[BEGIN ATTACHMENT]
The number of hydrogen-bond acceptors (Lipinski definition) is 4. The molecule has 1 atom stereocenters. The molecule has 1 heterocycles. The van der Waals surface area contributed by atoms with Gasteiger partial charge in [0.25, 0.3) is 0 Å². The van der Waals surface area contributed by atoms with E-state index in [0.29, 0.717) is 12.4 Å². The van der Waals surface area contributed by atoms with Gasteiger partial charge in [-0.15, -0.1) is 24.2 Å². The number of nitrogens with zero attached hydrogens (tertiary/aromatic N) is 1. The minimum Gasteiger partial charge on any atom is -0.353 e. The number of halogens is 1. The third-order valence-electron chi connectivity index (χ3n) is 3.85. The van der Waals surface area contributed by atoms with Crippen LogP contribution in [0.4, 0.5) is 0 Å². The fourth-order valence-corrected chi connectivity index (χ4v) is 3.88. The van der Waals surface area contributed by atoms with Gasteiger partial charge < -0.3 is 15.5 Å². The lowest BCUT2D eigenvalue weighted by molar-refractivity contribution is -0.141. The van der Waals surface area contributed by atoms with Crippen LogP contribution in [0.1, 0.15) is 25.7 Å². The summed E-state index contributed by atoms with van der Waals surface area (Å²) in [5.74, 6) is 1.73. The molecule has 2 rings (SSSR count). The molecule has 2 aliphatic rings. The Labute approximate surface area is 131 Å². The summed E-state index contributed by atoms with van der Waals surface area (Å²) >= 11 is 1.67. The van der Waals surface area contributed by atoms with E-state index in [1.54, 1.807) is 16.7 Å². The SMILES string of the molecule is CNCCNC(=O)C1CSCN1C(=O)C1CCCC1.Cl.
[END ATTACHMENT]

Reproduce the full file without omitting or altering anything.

The number of hydrogen-bond acceptors (Lipinski definition) is 4. The molecule has 1 atom stereocenters. The molecule has 1 heterocycles. The van der Waals surface area contributed by atoms with Gasteiger partial charge in [0.25, 0.3) is 0 Å². The van der Waals surface area contributed by atoms with E-state index in [0.29, 0.717) is 12.4 Å². The van der Waals surface area contributed by atoms with Gasteiger partial charge in [-0.15, -0.1) is 24.2 Å². The number of nitrogens with zero attached hydrogens (tertiary/aromatic N) is 1. The minimum Gasteiger partial charge on any atom is -0.353 e. The number of halogens is 1. The third-order valence-electron chi connectivity index (χ3n) is 3.85. The van der Waals surface area contributed by atoms with Crippen LogP contribution in [0.4, 0.5) is 0 Å². The fourth-order valence-corrected chi connectivity index (χ4v) is 3.88. The van der Waals surface area contributed by atoms with Gasteiger partial charge < -0.3 is 15.5 Å². The lowest BCUT2D eigenvalue weighted by molar-refractivity contribution is -0.141. The van der Waals surface area contributed by atoms with Crippen LogP contribution in [0.1, 0.15) is 25.7 Å². The summed E-state index contributed by atoms with van der Waals surface area (Å²) in [5.74, 6) is 1.73. The molecule has 2 rings (SSSR count). The molecule has 2 aliphatic rings. The Labute approximate surface area is 131 Å². The summed E-state index contributed by atoms with van der Waals surface area (Å²) >= 11 is 1.67. The van der Waals surface area contributed by atoms with E-state index in [1.54, 1.807) is 16.7 Å². The SMILES string of the molecule is CNCCNC(=O)C1CSCN1C(=O)C1CCCC1.Cl.